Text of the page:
You should ask the local gardening experts about the native plants in your area.

5. Say No to Herbicides

It’s best to use sustainable methods to maintain your garden. Instead of using chemical herbicides, you should use organic methods to control your weeds and pests. Weeds may be pulled out directly by the good old method of getting down on your knees and pulling them out … it’s not only greener, but it’s a great exercise for you as well.

6. Use Beneficial Insects to Get Rid of Pests

Beneficial insects are nature’s perfect way of controlling pests without using harmful chemicals. These insects eat up caterpillars, mites, aphids and other bugs that consume plants, and the best part is that they’re entirely harmless to pets and people.

One great example is ladybugs that are not only cute and considered to be good luck. They also LOVE eating aphids!

Just look up your pest problem online and find the best insect suited to combat your issue.

7. Mulching

Another essential technique that gardeners can employ to create low-maintenance, healthy gardens is mulching. Mulching has a multitude of benefits:

  • Prevents drying out of the soil
  • Suppresses weeds
  • Moderates soil temperature
  • Reduces compaction of soil
  • Adds nutrients to the soil
  • Prevents erosion
  • Add to the ambiance of the gardens

Mulching may be done as soon as you’ve planted something; it may also be done to cover the bare soil in your garden. It’s one of the essential constituents of a sustainable garden.

8. Ditch the Gas Powered Lawn Mower

If you want to reduce your carbon footprint, it’s a good idea to ditch your gas-powered lawnmower and switch to other greener options such as a manual lawn mower or an electric one.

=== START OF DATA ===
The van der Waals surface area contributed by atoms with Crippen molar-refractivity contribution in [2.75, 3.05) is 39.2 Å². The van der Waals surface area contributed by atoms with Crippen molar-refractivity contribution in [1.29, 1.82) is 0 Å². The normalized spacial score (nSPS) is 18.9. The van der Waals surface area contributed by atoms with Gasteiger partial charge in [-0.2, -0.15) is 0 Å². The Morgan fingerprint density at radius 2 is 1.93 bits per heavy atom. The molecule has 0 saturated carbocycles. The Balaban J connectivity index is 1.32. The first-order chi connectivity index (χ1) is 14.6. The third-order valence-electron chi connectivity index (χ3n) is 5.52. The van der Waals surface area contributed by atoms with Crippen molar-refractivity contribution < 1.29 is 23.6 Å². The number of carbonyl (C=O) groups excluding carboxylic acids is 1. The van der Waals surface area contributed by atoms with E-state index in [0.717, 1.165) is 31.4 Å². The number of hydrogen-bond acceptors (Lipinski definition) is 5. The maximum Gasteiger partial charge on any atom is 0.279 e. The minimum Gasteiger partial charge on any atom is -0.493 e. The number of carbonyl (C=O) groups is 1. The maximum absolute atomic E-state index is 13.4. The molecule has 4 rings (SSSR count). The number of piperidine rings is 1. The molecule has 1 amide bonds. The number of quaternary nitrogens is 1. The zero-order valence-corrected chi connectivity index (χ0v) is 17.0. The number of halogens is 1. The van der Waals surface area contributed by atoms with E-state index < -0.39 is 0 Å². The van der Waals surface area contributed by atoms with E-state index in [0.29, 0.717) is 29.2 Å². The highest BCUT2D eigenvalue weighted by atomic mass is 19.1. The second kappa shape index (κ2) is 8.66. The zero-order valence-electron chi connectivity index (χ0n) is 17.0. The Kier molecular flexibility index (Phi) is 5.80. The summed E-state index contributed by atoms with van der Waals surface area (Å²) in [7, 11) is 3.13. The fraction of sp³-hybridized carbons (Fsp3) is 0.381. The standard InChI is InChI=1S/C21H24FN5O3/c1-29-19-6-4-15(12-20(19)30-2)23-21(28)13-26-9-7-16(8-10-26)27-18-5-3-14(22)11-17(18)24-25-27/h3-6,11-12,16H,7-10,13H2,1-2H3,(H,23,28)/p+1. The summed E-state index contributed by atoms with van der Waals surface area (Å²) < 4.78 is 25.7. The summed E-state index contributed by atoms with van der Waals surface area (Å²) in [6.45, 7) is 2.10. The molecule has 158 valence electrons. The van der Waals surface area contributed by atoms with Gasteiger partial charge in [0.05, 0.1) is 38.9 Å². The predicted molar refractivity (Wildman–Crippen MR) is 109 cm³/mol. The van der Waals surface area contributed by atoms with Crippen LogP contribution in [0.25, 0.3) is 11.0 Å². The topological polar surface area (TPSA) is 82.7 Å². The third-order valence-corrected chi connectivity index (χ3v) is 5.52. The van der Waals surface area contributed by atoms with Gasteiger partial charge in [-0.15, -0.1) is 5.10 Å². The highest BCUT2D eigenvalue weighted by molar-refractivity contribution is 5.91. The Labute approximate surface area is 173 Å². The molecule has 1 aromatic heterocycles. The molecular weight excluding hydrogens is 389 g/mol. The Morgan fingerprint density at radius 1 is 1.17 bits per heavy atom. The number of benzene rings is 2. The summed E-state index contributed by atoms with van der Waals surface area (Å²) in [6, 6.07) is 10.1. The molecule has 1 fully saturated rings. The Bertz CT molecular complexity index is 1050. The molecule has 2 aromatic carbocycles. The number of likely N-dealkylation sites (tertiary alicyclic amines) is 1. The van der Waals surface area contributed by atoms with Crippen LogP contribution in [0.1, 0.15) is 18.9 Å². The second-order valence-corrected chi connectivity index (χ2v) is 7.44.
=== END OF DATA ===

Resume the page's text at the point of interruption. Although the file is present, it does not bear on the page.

Did you know that, according to the Environmental Protection Agency, using a gas-powered lawnmower for an hour is equivalent in terms of air pollution to driving a car for 45 miles?

9. Plant Trees

Planting trees helps store carbon from the atmosphere into the soil. It also helps cool your home down in the summer. Moreover, good, strong trees are a gorgeous sight to behold (who doesn’t love trees, right?) I personally feel that every garden should have at least one tree, however, if your garden doesn’t have room for one, you can always volunteer with a local land-care group.

10. Conserve Water Resources

A sustainable gardener conserves water resources by using rain barrels to store and use rainwater in their garden. Rain gardens may also be developed by producing terraces that store rainwater and protect it against fast evaporation.

The goal of a sustainable gardener should be only to use natural sources of water, such as rainwater or rivers. In areas where rain is scarce, irrigation or direct watering tools such as a watering can be employed. Automated tools such as the sprinkler are faster, but they also lead to a lot of wastage, and you may not know it, but many plants don’t fare well with sprinklers.